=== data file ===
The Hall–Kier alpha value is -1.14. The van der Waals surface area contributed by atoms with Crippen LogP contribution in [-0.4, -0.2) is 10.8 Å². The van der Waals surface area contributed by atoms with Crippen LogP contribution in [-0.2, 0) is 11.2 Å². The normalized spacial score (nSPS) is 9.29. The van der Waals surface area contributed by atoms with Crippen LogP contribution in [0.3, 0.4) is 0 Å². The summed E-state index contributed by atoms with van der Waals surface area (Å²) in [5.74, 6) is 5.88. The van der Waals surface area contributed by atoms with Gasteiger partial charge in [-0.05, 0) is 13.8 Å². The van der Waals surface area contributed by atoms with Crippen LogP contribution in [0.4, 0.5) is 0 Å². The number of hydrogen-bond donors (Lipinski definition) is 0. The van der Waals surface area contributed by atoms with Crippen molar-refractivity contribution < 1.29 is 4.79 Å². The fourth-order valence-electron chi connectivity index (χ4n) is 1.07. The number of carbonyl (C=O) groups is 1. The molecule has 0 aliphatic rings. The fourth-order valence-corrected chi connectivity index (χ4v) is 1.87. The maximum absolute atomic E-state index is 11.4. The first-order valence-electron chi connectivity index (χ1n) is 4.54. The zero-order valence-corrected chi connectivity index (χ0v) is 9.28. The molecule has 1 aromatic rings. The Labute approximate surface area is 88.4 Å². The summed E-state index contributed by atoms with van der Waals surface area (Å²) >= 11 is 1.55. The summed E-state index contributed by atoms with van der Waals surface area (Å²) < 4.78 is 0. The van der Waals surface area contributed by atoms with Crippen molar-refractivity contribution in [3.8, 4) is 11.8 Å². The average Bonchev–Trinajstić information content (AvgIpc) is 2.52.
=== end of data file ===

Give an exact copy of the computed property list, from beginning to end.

The Hall–Kier alpha value is -1.14. The van der Waals surface area contributed by atoms with Crippen LogP contribution in [-0.4, -0.2) is 10.8 Å². The van der Waals surface area contributed by atoms with Crippen LogP contribution in [-0.2, 0) is 11.2 Å². The normalized spacial score (nSPS) is 9.29. The van der Waals surface area contributed by atoms with Crippen LogP contribution in [0.3, 0.4) is 0 Å². The summed E-state index contributed by atoms with van der Waals surface area (Å²) in [5.74, 6) is 5.88. The van der Waals surface area contributed by atoms with Gasteiger partial charge in [-0.05, 0) is 13.8 Å². The van der Waals surface area contributed by atoms with Crippen LogP contribution in [0.4, 0.5) is 0 Å². The number of hydrogen-bond donors (Lipinski definition) is 0. The van der Waals surface area contributed by atoms with Crippen molar-refractivity contribution < 1.29 is 4.79 Å². The fourth-order valence-electron chi connectivity index (χ4n) is 1.07. The number of carbonyl (C=O) groups is 1. The molecule has 0 aliphatic rings. The fourth-order valence-corrected chi connectivity index (χ4v) is 1.87. The maximum absolute atomic E-state index is 11.4. The first-order valence-electron chi connectivity index (χ1n) is 4.54. The zero-order valence-corrected chi connectivity index (χ0v) is 9.28. The molecule has 1 aromatic rings. The Labute approximate surface area is 88.4 Å². The summed E-state index contributed by atoms with van der Waals surface area (Å²) >= 11 is 1.55. The summed E-state index contributed by atoms with van der Waals surface area (Å²) < 4.78 is 0. The van der Waals surface area contributed by atoms with Crippen molar-refractivity contribution in [3.8, 4) is 11.8 Å². The average Bonchev–Trinajstić information content (AvgIpc) is 2.52.